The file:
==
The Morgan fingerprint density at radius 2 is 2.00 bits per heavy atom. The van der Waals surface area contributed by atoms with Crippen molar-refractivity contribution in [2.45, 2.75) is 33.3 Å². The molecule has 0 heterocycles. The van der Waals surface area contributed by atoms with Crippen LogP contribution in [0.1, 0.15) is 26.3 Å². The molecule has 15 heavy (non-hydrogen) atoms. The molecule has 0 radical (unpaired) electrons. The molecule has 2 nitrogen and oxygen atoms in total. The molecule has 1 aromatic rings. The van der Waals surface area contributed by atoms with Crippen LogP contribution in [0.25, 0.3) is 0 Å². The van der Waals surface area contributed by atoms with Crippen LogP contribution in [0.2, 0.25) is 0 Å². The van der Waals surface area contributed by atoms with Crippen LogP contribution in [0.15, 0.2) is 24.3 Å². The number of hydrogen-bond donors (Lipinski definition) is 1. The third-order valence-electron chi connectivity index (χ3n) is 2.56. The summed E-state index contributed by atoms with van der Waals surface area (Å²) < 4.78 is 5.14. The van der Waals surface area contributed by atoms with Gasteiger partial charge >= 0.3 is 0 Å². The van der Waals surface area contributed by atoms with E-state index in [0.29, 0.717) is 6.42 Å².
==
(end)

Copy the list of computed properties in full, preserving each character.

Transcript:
The Morgan fingerprint density at radius 2 is 2.00 bits per heavy atom. The van der Waals surface area contributed by atoms with Crippen molar-refractivity contribution in [2.45, 2.75) is 33.3 Å². The molecule has 0 heterocycles. The van der Waals surface area contributed by atoms with Crippen LogP contribution in [0.1, 0.15) is 26.3 Å². The molecule has 15 heavy (non-hydrogen) atoms. The molecule has 0 radical (unpaired) electrons. The molecule has 2 nitrogen and oxygen atoms in total. The molecule has 1 aromatic rings. The van der Waals surface area contributed by atoms with Crippen LogP contribution in [0.25, 0.3) is 0 Å². The van der Waals surface area contributed by atoms with Crippen LogP contribution in [0.2, 0.25) is 0 Å². The van der Waals surface area contributed by atoms with Crippen LogP contribution in [0.15, 0.2) is 24.3 Å². The number of hydrogen-bond donors (Lipinski definition) is 1. The third-order valence-electron chi connectivity index (χ3n) is 2.56. The summed E-state index contributed by atoms with van der Waals surface area (Å²) < 4.78 is 5.14. The van der Waals surface area contributed by atoms with Gasteiger partial charge >= 0.3 is 0 Å². The van der Waals surface area contributed by atoms with E-state index in [0.29, 0.717) is 6.42 Å².